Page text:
Malaysia insists farms free of bird flu after Japan ban


Malaysia on Saturday insisted its farms were free of bird flu after Japan suspended poultry imports from the Southeast Asian country, veterinary officials said. The move by Japan came after Singapore suspended imports from a single duck farm in northern Perak state earlier this week after preliminary, routine tests on a July 28 consignment found a suspected form of bird flu. The Singapore government Friday said additional tests found the shipment was free of the deadly variant of the virus but said the ban on imports from the single Malaysian farm would remain as “an added precaution.”

Malaysian Veterinary Services Director-General Hawari Hussein said tests on ducks at the farm in Perak state had so far not shown any variant of the bird flu virus.

“The Japanese authorities have informed me that they are suspending poultry imports from Malaysia but I think it is more of a reaction to what Singapore did,” Hawari told The Associated Press. “We have not detected anything so far….there is no cause for alarm.”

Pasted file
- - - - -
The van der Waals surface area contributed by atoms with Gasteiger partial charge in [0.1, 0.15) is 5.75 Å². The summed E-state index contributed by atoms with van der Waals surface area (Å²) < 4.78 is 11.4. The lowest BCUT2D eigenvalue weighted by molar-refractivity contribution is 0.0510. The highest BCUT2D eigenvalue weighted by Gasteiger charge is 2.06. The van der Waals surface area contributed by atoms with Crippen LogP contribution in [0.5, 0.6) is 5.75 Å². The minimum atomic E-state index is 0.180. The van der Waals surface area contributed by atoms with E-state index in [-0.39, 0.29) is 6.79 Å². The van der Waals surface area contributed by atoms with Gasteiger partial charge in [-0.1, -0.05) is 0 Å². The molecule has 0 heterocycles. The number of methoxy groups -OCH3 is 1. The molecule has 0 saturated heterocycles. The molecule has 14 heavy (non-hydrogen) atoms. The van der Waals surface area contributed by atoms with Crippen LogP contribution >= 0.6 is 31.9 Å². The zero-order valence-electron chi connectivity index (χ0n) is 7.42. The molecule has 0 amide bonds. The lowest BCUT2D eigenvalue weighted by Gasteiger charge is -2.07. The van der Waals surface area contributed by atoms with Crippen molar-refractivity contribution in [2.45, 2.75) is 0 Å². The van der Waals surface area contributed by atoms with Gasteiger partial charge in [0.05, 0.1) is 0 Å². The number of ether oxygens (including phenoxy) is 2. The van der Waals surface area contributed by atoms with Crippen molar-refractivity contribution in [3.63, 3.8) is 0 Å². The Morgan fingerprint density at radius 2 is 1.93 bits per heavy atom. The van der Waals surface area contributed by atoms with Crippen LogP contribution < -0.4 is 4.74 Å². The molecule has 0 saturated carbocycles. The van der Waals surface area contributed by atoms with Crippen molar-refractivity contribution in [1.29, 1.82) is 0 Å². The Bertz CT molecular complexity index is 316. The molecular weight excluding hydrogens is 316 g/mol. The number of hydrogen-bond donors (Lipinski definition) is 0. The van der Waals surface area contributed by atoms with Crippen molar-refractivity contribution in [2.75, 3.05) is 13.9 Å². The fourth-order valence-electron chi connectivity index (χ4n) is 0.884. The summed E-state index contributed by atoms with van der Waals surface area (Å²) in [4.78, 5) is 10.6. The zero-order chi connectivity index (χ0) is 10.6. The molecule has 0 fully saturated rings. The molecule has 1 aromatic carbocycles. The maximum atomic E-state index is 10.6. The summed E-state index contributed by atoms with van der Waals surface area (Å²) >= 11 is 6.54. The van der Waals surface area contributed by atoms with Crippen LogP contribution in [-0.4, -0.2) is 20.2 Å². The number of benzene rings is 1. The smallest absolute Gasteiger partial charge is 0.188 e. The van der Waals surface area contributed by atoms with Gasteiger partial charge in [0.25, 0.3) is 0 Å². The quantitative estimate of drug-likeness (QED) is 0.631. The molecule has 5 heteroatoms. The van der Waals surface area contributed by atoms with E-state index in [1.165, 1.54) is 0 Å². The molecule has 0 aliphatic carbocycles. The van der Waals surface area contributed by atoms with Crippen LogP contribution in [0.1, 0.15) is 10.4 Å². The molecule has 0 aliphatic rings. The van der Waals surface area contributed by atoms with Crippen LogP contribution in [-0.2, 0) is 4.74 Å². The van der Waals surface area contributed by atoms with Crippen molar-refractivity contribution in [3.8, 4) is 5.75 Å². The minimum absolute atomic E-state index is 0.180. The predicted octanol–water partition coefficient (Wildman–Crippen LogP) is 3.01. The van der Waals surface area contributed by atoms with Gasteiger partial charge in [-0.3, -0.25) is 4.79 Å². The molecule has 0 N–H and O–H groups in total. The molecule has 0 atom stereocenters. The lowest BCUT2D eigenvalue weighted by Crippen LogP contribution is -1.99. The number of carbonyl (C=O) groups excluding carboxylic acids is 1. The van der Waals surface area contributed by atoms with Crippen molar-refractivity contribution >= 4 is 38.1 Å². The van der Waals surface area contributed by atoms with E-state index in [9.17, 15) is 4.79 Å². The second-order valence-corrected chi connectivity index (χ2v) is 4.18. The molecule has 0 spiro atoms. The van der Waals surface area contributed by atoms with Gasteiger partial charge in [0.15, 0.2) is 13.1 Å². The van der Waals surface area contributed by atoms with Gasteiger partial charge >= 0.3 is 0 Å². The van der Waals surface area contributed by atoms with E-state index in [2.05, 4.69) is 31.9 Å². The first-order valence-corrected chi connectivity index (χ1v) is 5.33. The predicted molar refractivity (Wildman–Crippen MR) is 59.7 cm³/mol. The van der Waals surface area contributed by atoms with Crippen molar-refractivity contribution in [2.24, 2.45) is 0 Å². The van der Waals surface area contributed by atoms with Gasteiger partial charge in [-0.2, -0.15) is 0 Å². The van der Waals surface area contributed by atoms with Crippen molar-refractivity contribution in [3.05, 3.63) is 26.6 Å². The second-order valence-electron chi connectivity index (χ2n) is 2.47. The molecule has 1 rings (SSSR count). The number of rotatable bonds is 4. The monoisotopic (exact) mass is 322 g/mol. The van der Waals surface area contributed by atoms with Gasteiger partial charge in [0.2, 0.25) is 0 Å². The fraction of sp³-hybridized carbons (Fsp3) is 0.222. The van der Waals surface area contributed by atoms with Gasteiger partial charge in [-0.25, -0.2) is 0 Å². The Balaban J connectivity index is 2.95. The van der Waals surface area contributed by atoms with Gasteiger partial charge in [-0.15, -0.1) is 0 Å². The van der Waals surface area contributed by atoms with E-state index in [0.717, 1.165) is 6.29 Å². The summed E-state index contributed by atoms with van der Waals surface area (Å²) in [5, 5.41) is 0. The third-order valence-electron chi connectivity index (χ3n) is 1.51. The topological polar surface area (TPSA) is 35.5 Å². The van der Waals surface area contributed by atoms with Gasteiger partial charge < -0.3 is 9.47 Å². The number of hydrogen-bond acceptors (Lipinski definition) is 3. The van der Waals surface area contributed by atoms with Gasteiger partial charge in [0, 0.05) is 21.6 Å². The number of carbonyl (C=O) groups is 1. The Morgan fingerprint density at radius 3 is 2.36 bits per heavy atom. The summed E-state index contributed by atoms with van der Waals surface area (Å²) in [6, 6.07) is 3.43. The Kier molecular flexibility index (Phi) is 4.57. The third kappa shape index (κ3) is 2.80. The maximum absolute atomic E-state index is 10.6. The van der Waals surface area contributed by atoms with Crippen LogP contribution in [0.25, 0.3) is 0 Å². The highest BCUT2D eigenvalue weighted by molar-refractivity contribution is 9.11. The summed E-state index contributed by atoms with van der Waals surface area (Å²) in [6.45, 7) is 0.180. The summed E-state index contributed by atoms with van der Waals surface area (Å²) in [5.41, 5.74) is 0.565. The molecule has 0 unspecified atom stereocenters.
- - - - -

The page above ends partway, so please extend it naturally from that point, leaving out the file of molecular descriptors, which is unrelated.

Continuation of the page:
A senior veterinary official, speaking on customary condition of anonymity, said additional tests had been carried out at the farm in Perak state “to be doubly sure” and the results were expected to be known by early next week. “But so far all the tests have turned up negative for avian flu virus,” he told AP.

Earlier this year, about 100 million birds died or were culled across Asia in an outbreak of the deadly bird flu strain. The virus also spread to people, killing 16 in Vietnam and eight in Thailand.

Land-scarce Singapore, an island state with 4 million residents at the southern end of the Malaysian peninsula, imports most of its fresh meat and vegetables from neighboring states. Singapore imports ducks from 43 duck farms in Malaysia, and at present only a single farm has been affected.

Veterinary officials said Japan bought more than 3,000 tons of poultry from Malaysia in 2003.